What to buy to fight seasonal depression during a coronavirus second wave, from a mental health professional

Here are some expert suggestions on what to buy this winter that will keep you happy and healthy.


Coronavirus cases are rising again, and a second wave is likely to sweep across the United States over the winter, health experts say. Many Americans are more prepared and have adopted safety precautions that weren't in place during March and April. However, as temperatures drop, many of the activities that kept people energized — outdoor dining, picnics in the park — might not be possible.

This will making finding peace a little harder this winter than it was during the summer, says Dr. Lisa Marie Bobby, clinical director of Growing Self Counseling and Coaching in Denver, Colorado.

"In order to cope and feel as well as possible, it will be very important to find new things that we can count on while practicing social distancing," she says.

Here are some expert suggestions on what to invest in this winter that will keep you happy and healthy.

Things to keep you active

During the first wave of Covid-19 cases, a slew of products, from baking soda to hand sanitizer, were hard to find. This season, though, "we are in much better shape," says Kristin McGrath, shopping expert at Offers.com. For the most part, supply chains are moving smoothly and shoppers can get the items they need.

"One thing that remains difficult to find is home gym equipment," she says. "Peloton, for example, is still operating under a shipping time of at least four weeks."

One thing that remains difficult to find is home gym equipment.
Kristin McGrath
shopping expert at Offers.com

Exercise doesn't just help you stay physically healthy. It can boost your mood and limit anxiety, studies have shown, which could be helpful while you're stuck at home during a pandemic winter.

So, McGrath says, if you find anything you think would be a good addition to your at-home workout routine, buy it now. While free weights are still difficult to find, other home gym equipment is in stock right now. At Walmart, a half-inch-thick yoga mat is $20 and at Amazon you can get a fitness resistance band for $13.45.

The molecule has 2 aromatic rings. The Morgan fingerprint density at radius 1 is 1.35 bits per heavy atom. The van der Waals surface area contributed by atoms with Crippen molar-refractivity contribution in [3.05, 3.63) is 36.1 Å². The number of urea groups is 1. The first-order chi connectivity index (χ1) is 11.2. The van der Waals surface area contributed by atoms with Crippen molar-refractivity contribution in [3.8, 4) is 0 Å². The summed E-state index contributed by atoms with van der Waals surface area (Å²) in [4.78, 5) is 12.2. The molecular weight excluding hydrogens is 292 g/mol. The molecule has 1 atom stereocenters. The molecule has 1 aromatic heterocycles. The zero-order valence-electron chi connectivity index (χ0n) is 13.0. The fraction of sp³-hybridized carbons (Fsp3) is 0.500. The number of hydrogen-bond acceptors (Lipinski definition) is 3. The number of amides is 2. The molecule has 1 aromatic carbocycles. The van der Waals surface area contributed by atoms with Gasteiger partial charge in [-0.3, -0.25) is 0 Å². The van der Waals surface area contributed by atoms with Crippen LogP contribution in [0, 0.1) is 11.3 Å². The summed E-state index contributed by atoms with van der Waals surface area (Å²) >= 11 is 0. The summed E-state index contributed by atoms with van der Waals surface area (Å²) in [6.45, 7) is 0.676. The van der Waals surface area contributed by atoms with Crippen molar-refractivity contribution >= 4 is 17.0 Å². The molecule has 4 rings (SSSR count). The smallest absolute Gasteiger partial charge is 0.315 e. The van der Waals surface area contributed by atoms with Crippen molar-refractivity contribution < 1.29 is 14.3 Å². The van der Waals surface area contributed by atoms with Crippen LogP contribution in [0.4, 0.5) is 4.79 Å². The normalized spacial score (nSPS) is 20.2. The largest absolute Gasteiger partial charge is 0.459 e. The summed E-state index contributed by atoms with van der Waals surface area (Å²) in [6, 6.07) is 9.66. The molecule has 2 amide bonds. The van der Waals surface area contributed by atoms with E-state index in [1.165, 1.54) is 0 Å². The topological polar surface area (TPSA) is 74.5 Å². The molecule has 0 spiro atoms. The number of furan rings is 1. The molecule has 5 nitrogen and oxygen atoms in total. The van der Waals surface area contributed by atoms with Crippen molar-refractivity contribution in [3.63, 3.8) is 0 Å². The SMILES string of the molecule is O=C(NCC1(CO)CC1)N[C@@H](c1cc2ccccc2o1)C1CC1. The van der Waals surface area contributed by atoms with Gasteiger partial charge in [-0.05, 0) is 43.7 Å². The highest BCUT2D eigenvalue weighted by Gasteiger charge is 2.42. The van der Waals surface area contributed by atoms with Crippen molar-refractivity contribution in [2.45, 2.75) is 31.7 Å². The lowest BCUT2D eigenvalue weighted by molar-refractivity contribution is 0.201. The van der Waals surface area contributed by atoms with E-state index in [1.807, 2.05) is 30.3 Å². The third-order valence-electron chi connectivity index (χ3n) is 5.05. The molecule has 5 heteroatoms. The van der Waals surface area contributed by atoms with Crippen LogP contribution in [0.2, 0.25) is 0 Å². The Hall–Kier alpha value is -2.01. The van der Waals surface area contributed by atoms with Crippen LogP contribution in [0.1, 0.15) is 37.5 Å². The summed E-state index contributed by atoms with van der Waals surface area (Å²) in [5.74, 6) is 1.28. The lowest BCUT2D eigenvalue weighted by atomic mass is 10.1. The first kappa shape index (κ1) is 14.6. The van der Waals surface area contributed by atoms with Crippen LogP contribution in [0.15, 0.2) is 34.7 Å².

You can also sign up for virtual classes, Bobby suggests: "Go ahead and subscribe to the online exercise platform." Paying for classes, as opposed to finding free workouts online, might encourage you to stick to them.

Things to make alone time more fulfilling

"There has never been a better time to journal," Bobby says. "This is a solitary time, and it can feel lonely and deprived. However, there's an enormous opportunity to be found by shifting into a mindset of gratitude for the time and space to be reflective and work on yourself."

You might also consider buying items that make your space more enjoyable, so that you'll be less tempted to leave home as temperatures drop. "Purchases that help your home environment feel soothing and nourishing are a great bet," she says.

If you want to buy writing supplies, take advantage of some Black Friday deals at stores like Office Depot. Or if you'd rather buy some nice candles, Bath & Body Works is also having a Black Friday sale.

In order to cope and feel as well as possible, it will be very important to find new things that we can count on while practicing social distancing.
Lisa Marie Bobby
clinical director of Growing Self Counseling and Coaching

Things to help you sleep

Anxiety has risen among Americans during the pandemic, according to mental health experts. There are some cost-free actions you can take to get a good night's sleep, such as limiting screen time and alcohol after dark. But if your anxiety is still keeping awake, it might be wise to purchase some items that can help.

"Best Buy is running a Prep for the Holidays sale through October 28," McGrath says. "Among the deals is $25 off the Phillips SmartSleep Sleep and Wake Up Light Therapy Lamp."

Other low-cost products that could improve your sleep are melatonin, magnesium, and vitamin D supplements, or a white noise machine. You could also buy lavender sachets to put in your pillowcase; the smell of lavender is thought by many to be a sleep aid. Or you could get an essential oil diffuser to use with relaxing oils like mint or sandalwood.

Whatever you decide to buy, make sure it is "related to experiences, to connection, or to meaning," Bobby says. "If shopping is your fix, make it purposeful."

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